A wee ways back, 5 April 2015, there was an awesome full moon with a total Lunar Eclipse & it marked Daylight Savings for us here in NZ… all neat & tidy and folded into one night, I got to watch this unfold in an almost cloudless night from the hills of Coatesville. This is what ended up on Facebook that night…
The Hills of Coatesville, and the night of tonight, reminds me of early disco tantra, 1979,
The Hills of Katmandu, Tantra… dj remixers played the dance floors wild with that tune back then. Play it while reading and maybe you’ll get a feel of the night and the nights of back then… and here’s thinking of you Robyn Durling, the best technical mixing dj I ever heard. I met Robyn playing at Vancouver’s iconic Gandy Dancer, a pretty wild club for its time, and I’ve seen more than a few. This full moon’s for YOU Robyn!
Woo hoo time…
Besides the iconic Gandy Dancer, back in the early 80’s, in Vancouver, a wild mixed gay bar, every straight in town was cuing up outside trying to get into the place because of the music, the dj’s and the dancers in there! It was wild and if you were straight, you cued up outside and hoped you got in. Months before I was in Ibiza, other side of the world, real wild there, and Copenhagen, Amsterdam, St Tropez, these were the places the dj’s were turning dance floors into frenzies, it was also the time of Studio 54 & I was hearing & seeing the first of these mixing DJ’s… & there in Vancouver too. Tantra was bringing the hills alive & dance just got a whole lot wilder!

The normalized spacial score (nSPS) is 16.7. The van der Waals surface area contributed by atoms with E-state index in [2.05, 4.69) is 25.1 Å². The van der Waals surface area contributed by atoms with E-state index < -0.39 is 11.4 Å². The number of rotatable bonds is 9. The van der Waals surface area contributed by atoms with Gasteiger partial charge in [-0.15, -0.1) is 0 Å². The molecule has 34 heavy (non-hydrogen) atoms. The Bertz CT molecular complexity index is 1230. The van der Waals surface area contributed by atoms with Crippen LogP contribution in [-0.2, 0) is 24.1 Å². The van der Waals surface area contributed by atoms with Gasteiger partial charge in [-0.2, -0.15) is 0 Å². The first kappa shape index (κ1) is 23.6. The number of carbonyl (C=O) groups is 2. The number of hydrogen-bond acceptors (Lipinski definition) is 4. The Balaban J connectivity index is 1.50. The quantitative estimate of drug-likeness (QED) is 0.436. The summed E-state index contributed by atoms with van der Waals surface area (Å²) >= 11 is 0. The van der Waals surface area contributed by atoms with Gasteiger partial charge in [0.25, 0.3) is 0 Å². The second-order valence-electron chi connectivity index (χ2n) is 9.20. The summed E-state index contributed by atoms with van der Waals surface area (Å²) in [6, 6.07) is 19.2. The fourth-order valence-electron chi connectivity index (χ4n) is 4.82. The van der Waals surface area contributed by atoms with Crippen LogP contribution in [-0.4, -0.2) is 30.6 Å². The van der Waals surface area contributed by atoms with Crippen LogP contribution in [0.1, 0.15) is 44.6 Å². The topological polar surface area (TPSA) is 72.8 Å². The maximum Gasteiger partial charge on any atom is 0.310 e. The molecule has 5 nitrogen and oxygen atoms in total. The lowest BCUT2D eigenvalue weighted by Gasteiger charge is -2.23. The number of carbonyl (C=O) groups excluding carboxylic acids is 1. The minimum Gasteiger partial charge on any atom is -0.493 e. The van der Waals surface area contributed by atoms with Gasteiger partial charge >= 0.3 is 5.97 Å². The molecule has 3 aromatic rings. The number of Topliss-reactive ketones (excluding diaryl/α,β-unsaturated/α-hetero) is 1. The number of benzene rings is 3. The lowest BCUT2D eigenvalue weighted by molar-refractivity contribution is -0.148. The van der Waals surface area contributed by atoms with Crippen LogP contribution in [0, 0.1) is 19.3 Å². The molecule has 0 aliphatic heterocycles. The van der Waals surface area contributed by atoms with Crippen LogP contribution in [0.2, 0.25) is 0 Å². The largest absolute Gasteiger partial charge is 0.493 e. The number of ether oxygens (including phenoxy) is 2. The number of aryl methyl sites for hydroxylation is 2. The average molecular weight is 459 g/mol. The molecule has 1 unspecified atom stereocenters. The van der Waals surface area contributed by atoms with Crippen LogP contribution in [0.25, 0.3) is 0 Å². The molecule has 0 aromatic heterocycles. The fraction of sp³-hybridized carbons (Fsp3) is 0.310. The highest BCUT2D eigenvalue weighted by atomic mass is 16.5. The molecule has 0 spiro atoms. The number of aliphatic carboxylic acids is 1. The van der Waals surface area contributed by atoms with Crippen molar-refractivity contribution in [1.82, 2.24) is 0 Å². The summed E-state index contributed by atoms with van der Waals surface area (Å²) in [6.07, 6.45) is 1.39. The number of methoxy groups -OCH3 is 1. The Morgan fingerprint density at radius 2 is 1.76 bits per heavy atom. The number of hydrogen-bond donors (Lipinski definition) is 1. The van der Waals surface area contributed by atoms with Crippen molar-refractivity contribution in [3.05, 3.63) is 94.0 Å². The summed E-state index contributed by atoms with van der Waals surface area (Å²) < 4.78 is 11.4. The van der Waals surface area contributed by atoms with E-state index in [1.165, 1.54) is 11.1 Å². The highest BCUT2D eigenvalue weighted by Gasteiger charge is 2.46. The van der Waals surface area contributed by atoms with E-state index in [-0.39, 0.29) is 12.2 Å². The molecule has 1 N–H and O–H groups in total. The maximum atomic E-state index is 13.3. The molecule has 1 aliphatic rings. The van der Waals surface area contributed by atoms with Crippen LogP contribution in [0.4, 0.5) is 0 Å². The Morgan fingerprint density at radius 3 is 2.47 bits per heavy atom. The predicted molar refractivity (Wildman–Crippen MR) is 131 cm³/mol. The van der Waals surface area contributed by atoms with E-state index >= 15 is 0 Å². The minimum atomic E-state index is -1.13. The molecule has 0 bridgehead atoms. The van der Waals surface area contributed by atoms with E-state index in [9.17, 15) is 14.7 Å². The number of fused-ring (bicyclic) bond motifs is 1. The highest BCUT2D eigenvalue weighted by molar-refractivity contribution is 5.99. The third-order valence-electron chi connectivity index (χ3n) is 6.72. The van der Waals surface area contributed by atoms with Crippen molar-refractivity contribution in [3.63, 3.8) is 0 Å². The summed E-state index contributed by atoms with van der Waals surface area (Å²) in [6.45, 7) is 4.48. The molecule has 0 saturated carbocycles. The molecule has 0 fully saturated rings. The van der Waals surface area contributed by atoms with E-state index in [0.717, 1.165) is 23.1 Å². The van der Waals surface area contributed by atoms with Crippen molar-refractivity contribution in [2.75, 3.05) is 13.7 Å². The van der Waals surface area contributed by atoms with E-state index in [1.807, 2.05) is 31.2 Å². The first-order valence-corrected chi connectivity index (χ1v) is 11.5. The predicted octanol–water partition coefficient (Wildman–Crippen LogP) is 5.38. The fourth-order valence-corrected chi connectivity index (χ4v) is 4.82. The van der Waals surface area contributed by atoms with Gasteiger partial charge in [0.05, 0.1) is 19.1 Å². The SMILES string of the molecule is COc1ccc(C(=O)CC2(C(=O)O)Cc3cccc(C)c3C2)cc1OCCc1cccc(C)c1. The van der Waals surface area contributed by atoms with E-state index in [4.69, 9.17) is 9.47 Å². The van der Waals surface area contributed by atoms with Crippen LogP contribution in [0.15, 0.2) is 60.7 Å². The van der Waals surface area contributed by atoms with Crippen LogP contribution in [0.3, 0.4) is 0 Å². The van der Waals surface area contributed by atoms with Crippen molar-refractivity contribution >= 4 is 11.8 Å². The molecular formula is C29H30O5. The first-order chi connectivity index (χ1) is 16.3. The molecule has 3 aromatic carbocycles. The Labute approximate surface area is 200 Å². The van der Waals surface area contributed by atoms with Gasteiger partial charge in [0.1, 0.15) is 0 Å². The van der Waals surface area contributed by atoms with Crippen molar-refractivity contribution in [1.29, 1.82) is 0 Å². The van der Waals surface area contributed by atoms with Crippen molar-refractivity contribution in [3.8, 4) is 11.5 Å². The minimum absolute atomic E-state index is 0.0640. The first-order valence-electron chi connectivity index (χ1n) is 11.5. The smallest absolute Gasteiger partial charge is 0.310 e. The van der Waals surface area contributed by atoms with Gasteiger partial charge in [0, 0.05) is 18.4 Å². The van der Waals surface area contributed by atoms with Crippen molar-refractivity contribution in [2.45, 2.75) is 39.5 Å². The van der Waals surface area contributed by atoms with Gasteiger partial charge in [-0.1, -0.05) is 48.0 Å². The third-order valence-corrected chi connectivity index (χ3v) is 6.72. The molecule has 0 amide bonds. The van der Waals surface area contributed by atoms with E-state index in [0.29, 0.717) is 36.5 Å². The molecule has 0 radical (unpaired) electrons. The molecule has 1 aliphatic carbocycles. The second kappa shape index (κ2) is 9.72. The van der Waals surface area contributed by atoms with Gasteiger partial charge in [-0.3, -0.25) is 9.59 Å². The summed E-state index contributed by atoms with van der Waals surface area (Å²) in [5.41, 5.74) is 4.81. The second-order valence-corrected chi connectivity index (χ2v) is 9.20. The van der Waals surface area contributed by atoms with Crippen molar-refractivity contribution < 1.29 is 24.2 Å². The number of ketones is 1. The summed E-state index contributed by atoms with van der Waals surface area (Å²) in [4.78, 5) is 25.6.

Before then… way back in 1966 in Vancouver, where I used to live, Vancouver already was one of the music meccas, we had Danny Baceda’s Oil Can Harry’s with its R&B, lounge music and jazz club in the city and I used to go to his house on the hill in West Vancouver, I lived up & out there too and I took my new friend from Seattle up with me, he liked the company we mixed in, Bumpy Blackwell, RIP dear fiend, he was Little Richard & The Temptations manager… oh we spent some times together including seeing Diana Ross’s last ever show with the Supremes at Ken Stauffer’s ‘The Cave’ supper club. Ken & my family were close knit friends, I was still in my teens and already I was riding the wave. Stuffed somewhere in the middle of all that, Danny Baceda also had the Pink Pussycat, at the beginning of Gastown, downstairs, it was coined as Vancouver’s first Disco… the tables were always lined with white stuff and people sniffing… a sign of the times & people were dancing to new sounds & all were smiling!
Here’s a link to some of those mentioned in Vancouver… I miss those good times
Best Vancouver Bars and Clubs: A History